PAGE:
Thursday, December 24, 2009

What Kinds of Resolutions

What kinds! Here in the windy gap between birthday and new year, I'm conjuring all kinds of low-key resolutions in a coffee shop. It's a sort of slip-in-time, a no-man's zone, these 6 days I have before the new year comes & knocks, and says its time to go. It's not yet.

How shall I resolve? Plan ahead, & know your enemy, that other self. Know him through compassion. Forgive the past. Gather up your many creaturely guests, & love them unabashedly.

I've been resolved at the smaller end of my twenties -- the twenties are a cone, taking you in, minimizing, stabilizing, simplifying. The sheep has been shorn. The sheep has been taken to Sacrificial Hill, and nearly killed -- but at the last moment, spared! Left alone on the killing block, naked and trembling. Alive. Glad for it. Confused. Whose whole purpose was to die, and now? Now, what kinds of resolutions!

You're not dead, Alice. Look in the mirror and see that mad-cap other world; Dorian, and see what you've become. Medusa.

Narcissus, lift your pallid mug up from the lake, and look! The wide world, the real world. The world of your thirties: smaller, dryer. Smaller and dryer than the will.

Which, in this case, is a word of hope. That you ought to have died, and did not die, and now your will is that of any creature: enough to fuel movement, outwardly.

By the law of the quiet room, the quieted heart, stand then upright in the world of wind & light.

So: Narcissus, the door. If "I is another" as Rimbaud says, then leave him to his juvenile lake-lapping, and go find a sunlit clearing, a lovely wood-nymph, something else! Something. Else.

All that awaits those who overstay their welcome in the land of self-reflection is convention or worse.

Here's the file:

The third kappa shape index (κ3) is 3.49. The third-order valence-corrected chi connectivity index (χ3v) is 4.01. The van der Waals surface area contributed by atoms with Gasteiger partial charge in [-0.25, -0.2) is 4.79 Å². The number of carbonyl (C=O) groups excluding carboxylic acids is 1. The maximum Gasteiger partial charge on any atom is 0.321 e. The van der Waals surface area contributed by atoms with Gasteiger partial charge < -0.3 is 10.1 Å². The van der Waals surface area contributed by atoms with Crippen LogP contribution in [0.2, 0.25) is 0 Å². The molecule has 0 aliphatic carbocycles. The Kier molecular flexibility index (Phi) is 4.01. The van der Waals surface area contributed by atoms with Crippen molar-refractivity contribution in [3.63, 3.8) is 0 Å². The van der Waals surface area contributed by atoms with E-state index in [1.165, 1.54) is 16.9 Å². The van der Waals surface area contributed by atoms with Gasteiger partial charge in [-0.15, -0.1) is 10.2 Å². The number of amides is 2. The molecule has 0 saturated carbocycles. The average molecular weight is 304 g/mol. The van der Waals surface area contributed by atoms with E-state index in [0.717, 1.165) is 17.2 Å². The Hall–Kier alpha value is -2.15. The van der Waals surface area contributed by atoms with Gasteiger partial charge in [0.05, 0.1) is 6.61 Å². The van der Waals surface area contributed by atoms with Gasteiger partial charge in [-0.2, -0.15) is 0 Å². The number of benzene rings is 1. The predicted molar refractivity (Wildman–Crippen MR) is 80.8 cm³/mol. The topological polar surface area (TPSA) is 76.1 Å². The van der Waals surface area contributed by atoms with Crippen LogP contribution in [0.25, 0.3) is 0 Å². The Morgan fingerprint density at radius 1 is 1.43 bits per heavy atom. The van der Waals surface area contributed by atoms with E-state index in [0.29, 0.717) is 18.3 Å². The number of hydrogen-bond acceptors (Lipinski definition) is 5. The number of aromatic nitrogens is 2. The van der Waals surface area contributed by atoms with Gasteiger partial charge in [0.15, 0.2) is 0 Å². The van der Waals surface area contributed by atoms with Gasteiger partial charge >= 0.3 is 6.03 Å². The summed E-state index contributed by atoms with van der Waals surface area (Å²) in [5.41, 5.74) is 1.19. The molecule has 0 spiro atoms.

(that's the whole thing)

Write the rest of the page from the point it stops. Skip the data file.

What kinds of resolutions, then? To leave this coffee shop. To never come back.

Wednesday, December 16, 2009

Meditation on Rain

I’ve decided to remind myself
that I’m going to die. It seems appropriate
given the fact I’m turning thirty this year
and my life still shows of continuity.
Like something that can end. Besides,
it’s been raining all morning, silver fits
that fall for twenty minutes
then blow away completely, and isn’t that
a little morbid? Light falls between.
Last night at dinner, three friends
spoke of consciousness over dumplings
and I kept silent, imagining a thin wire
roped around a rosy-cheeked version of myself
and spooling out through time and space.
It carried one particular wavelength,
one long, continuous note, like generations passing.
My grandfather wasn’t afraid of death.
He saw his mind extending into God’s light,
lifting up through perfect blue sky—
to all of us below it grew bright, then vaporized.


Further proof, as if I needed further proof, that I am a vain man: I received back my Gre Lit scores, and they weren't awful -- not nearly as awful as I imagined they would be -- and suddenly today I'm able to do my work 100 percent better. Not because the decent scores will help me get into the programs I want to get into -- they won't really, as most of the programs I'm applying to don't want to see the Lit test scores anyway -- but just because I've been affirmed in a small way. I feel smart again. My ability to work hard, apparently, stands in a parallel relationship to how special I feel. I want to feel special.